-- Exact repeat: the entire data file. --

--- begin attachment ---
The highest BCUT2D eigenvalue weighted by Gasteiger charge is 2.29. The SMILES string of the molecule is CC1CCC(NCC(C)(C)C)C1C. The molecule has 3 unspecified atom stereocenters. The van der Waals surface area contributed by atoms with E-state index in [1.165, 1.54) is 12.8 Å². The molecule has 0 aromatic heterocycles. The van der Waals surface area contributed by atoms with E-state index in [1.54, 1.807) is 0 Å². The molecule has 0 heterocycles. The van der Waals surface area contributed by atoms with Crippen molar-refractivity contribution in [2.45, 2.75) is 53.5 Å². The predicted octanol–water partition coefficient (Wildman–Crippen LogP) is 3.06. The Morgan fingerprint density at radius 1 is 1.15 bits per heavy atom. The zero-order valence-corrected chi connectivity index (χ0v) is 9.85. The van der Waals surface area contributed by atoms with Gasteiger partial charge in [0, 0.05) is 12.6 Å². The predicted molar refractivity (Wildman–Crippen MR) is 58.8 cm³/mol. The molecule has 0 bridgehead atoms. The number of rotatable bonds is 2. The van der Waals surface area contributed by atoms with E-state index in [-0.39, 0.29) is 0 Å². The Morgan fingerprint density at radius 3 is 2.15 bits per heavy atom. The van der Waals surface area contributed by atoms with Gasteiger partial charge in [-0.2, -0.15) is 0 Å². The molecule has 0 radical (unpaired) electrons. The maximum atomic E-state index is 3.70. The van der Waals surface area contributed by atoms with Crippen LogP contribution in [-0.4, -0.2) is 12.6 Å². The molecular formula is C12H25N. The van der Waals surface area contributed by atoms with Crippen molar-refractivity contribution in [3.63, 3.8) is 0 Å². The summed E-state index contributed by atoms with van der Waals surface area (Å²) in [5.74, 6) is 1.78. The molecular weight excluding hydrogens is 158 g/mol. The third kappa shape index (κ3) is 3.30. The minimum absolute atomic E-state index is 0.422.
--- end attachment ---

The highest BCUT2D eigenvalue weighted by Gasteiger charge is 2.29. The SMILES string of the molecule is CC1CCC(NCC(C)(C)C)C1C. The molecule has 3 unspecified atom stereocenters. The van der Waals surface area contributed by atoms with E-state index in [1.165, 1.54) is 12.8 Å². The molecule has 0 aromatic heterocycles. The van der Waals surface area contributed by atoms with E-state index in [1.54, 1.807) is 0 Å². The molecule has 0 heterocycles. The van der Waals surface area contributed by atoms with Crippen molar-refractivity contribution in [2.45, 2.75) is 53.5 Å². The predicted octanol–water partition coefficient (Wildman–Crippen LogP) is 3.06. The Morgan fingerprint density at radius 1 is 1.15 bits per heavy atom. The zero-order valence-corrected chi connectivity index (χ0v) is 9.85. The van der Waals surface area contributed by atoms with Gasteiger partial charge in [0, 0.05) is 12.6 Å². The predicted molar refractivity (Wildman–Crippen MR) is 58.8 cm³/mol. The molecule has 0 bridgehead atoms. The number of rotatable bonds is 2. The van der Waals surface area contributed by atoms with E-state index in [-0.39, 0.29) is 0 Å². The Morgan fingerprint density at radius 3 is 2.15 bits per heavy atom. The van der Waals surface area contributed by atoms with Gasteiger partial charge in [-0.2, -0.15) is 0 Å². The molecule has 0 radical (unpaired) electrons. The maximum atomic E-state index is 3.70. The van der Waals surface area contributed by atoms with Crippen LogP contribution in [-0.4, -0.2) is 12.6 Å². The molecular formula is C12H25N. The van der Waals surface area contributed by atoms with Crippen molar-refractivity contribution in [3.63, 3.8) is 0 Å². The summed E-state index contributed by atoms with van der Waals surface area (Å²) in [5.74, 6) is 1.78. The molecular weight excluding hydrogens is 158 g/mol. The third kappa shape index (κ3) is 3.30. The minimum absolute atomic E-state index is 0.422.